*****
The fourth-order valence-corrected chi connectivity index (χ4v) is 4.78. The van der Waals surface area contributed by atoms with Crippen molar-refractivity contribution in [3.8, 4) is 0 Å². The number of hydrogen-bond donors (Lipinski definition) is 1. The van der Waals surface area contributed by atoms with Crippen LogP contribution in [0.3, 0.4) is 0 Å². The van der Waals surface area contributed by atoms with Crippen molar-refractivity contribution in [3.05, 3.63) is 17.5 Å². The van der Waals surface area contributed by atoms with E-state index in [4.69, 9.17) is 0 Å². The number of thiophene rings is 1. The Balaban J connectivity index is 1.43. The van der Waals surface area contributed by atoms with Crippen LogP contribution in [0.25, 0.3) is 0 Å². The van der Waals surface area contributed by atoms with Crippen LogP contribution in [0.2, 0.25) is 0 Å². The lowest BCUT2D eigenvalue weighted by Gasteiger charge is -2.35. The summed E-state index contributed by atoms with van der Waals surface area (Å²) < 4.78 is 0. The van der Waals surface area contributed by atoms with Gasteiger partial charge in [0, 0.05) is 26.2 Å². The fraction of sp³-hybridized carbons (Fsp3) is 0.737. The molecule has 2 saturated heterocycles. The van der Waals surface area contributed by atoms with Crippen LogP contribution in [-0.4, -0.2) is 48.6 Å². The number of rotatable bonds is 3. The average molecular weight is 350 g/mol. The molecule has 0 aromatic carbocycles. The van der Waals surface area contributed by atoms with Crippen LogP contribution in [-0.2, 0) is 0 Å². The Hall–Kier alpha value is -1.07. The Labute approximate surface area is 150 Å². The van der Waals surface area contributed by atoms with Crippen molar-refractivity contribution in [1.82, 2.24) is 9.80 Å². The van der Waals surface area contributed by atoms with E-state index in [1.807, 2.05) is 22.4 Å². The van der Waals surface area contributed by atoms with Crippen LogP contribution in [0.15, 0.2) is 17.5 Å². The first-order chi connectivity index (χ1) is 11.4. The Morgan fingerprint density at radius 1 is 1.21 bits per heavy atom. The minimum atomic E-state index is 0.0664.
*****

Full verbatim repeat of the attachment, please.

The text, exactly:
The fourth-order valence-corrected chi connectivity index (χ4v) is 4.78. The van der Waals surface area contributed by atoms with Crippen molar-refractivity contribution in [3.8, 4) is 0 Å². The number of hydrogen-bond donors (Lipinski definition) is 1. The van der Waals surface area contributed by atoms with Crippen LogP contribution in [0.3, 0.4) is 0 Å². The van der Waals surface area contributed by atoms with Crippen molar-refractivity contribution in [3.05, 3.63) is 17.5 Å². The van der Waals surface area contributed by atoms with E-state index in [4.69, 9.17) is 0 Å². The number of thiophene rings is 1. The Balaban J connectivity index is 1.43. The van der Waals surface area contributed by atoms with Crippen LogP contribution in [0.25, 0.3) is 0 Å². The van der Waals surface area contributed by atoms with Crippen LogP contribution in [0.2, 0.25) is 0 Å². The lowest BCUT2D eigenvalue weighted by Gasteiger charge is -2.35. The summed E-state index contributed by atoms with van der Waals surface area (Å²) < 4.78 is 0. The van der Waals surface area contributed by atoms with Gasteiger partial charge in [0, 0.05) is 26.2 Å². The fraction of sp³-hybridized carbons (Fsp3) is 0.737. The molecule has 2 saturated heterocycles. The van der Waals surface area contributed by atoms with Crippen LogP contribution in [-0.4, -0.2) is 48.6 Å². The number of rotatable bonds is 3. The average molecular weight is 350 g/mol. The molecule has 0 aromatic carbocycles. The van der Waals surface area contributed by atoms with Crippen LogP contribution in [-0.2, 0) is 0 Å². The Hall–Kier alpha value is -1.07. The Labute approximate surface area is 150 Å². The van der Waals surface area contributed by atoms with Crippen molar-refractivity contribution in [1.82, 2.24) is 9.80 Å². The van der Waals surface area contributed by atoms with E-state index in [1.807, 2.05) is 22.4 Å². The van der Waals surface area contributed by atoms with Crippen LogP contribution in [0.15, 0.2) is 17.5 Å². The first-order chi connectivity index (χ1) is 11.4. The Morgan fingerprint density at radius 1 is 1.21 bits per heavy atom. The minimum atomic E-state index is 0.0664.